Oscar-winning singer-actress Shirley Jones and her husband, producer Marty Ingels, have listed their longtime Beverly Hills home at $3.8 million.
Their three-year remodeling project, costing an estimated $1.5 million, was just completed. But the couple, who separated for six months last year and recently reconciled, decided to sell their home to start the new year and their new life together. They have been looking at homes from Malibu to Sherman Oaks.
Built in 1954 and owned by Jones since 1965, the Beverly Hills house, designed by architect Gerard R. Colcord, also became Ingels' home after the couple were married in the late '70s. In 1996, he started planning to turn one of the two garages into an office-guest house.
By the end of 1998, the work--which included a new slate roof, and new plumbing and electrical wiring--was completed, but then Ingels came up with more remodeling ideas.
"We built the guest house, where the offices are, and then we added a room with video arcade games, doubled the master suite and created a bigger kitchen, about 25 feet long," he said. A large balcony also was built, along with a waterfall by the pool, and new landscaping was added.
The 7,000-square-foot home, plus the guest house, has five bedrooms, maid's quarters and four fireplaces. There is also a six-car garage.
"I overbuilt the house," Ingels said. "Shirley came back [after their separation] and said, 'This house is too big for us.' " Ingels agreed. "Now we're looking together in Encino."
Jones, in her mid-60s, starred in such musical films as "Carousel" (1956), and she played the mother in the '70s sitcom "The Partridge Family." Last year, she played Mrs. Partridge on "That '70s Show." She won an Oscar for best supporting actress in "Elmer Gantry" (1960).
Ingels, a comedian-turned-TV producer, and Jones are to speak Tuesday at a seminar for the Learning Annex at the Doubletree Hotel in Santa Monica. Their topic: "The Value of Separation and Therapy in a Marriage."
"We did [a seminar for the Learning Annex] the day we split up," Ingels said. The subject: "Careers and Successful Relationships."
"We were an example of a couple working on keeping a marriage together," he said.
Elaine Young at DBL Realtors, Beverly Hills, has the listing.
enny McCarthy, who recently teamed with producer Ira Ungeleider (of NBC's "Cursed," now called "The Weber Show") to develop a comedy for Fox about 20-something singles living in Los Angeles, has listed her Beverly Hills home of almost two years at just under $2.5 million.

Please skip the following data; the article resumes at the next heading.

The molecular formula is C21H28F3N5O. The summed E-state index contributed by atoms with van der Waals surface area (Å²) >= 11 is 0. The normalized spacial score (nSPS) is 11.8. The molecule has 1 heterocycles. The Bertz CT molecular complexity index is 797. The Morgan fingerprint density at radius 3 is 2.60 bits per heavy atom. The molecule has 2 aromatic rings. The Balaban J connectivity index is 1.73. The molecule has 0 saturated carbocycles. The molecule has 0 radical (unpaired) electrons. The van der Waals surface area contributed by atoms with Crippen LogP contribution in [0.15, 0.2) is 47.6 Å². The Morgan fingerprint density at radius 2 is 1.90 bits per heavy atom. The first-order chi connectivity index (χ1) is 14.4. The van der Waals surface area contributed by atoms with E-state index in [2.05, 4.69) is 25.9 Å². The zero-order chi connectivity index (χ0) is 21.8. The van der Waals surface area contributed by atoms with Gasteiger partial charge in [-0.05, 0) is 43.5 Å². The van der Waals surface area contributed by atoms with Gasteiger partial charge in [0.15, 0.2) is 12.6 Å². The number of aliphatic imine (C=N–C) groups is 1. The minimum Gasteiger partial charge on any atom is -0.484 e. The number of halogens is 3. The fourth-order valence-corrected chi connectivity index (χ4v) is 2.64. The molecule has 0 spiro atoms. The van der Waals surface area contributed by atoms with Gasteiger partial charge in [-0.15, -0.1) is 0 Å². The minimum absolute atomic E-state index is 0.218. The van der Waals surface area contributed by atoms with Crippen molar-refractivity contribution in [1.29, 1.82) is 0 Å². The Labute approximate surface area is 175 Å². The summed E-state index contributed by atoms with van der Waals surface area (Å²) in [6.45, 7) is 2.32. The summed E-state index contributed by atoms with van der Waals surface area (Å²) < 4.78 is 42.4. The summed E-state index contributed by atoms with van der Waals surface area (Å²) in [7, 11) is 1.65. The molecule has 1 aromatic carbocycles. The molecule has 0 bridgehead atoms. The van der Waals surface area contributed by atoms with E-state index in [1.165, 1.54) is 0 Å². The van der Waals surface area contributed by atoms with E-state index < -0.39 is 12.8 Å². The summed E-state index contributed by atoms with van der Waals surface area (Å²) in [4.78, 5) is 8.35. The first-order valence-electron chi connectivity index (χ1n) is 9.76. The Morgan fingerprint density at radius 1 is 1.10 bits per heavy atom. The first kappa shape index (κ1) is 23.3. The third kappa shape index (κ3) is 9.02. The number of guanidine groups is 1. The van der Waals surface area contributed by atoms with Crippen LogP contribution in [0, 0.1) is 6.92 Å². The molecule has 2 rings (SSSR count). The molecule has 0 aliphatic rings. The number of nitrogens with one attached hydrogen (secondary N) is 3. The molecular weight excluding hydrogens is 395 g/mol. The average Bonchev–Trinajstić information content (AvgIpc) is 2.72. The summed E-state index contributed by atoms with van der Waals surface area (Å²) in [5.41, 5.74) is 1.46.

McCarthy, 28, appears in the upcoming movie "The Perfect You," which finished shooting in the fall. She was in the movies "Python" (2000), "Scream 3" (2000) and "Diamonds" (1999). After "Diamonds," she married the film's director, John Asher.
The 1994 Playboy Playmate of the Year also co-hosted the MTV dating game "Singled Out" and starred in MTV's "The Jenny McCarthy Show" before starring in the NBC sitcom "Jenny" (1997-'98).
Her Beverly Hills home was built in the 1920s and has four bedrooms in about 4,000 square feet. The Mediterranean-style home, which was recently restored, also has stained-glass windows, a fireplace and gardens with fountains and a pool.
ormer L.A. Laker forward John Salley, who retired from the NBA last year, has sold his Beverly Hills-area home for close to its $2.7-million asking price.
The 10-year NBA veteran, 36, is leasing now and plans to continue to live locally. He recently started co-hosting the nightly show "BET Live," on the Black Entertainment Television network, and he hosted the Billboard Music Video Awards in November.
Salley signed with the Lakers in October 1999, after being away from basketball for three years. During that time, he was a commentator on NBC. He was a member of the Chicago Bulls 1996 championship team and also played with the Detroit Pistons.
The house, built in 1992 on one acre in a gated community, has five bedrooms and six baths in 8,200 square feet. The three-level home also has a gym, game room and pool.
The buyer is a college professor.
Nick Segal of DBL Realtors, Sunset Strip, had the listing. David Mossler and Barbara Patman of Mossler, Deasy & Doe, Beverly Hills, was the selling agent.
whimsically designed house in Alpine, 35 miles east of San Diego, has been sold for the first time since it was built in 1979, for about $240,000.
The house, which has one bedroom and a loft in just under 1,000 square feet, was designed by artist-sculptor James T. Hubbell, known for his own free-form compound 50 miles east of San Diego near Julian. Hubbell has designed about 20 naturalistic homes and commercial buildings in California.
The house, which sits next to a stream and has a separate art studio, is typical of Hubbell's work with its colorful stained-glass windows, hand-wrought iron and free-flowing glass mosaics.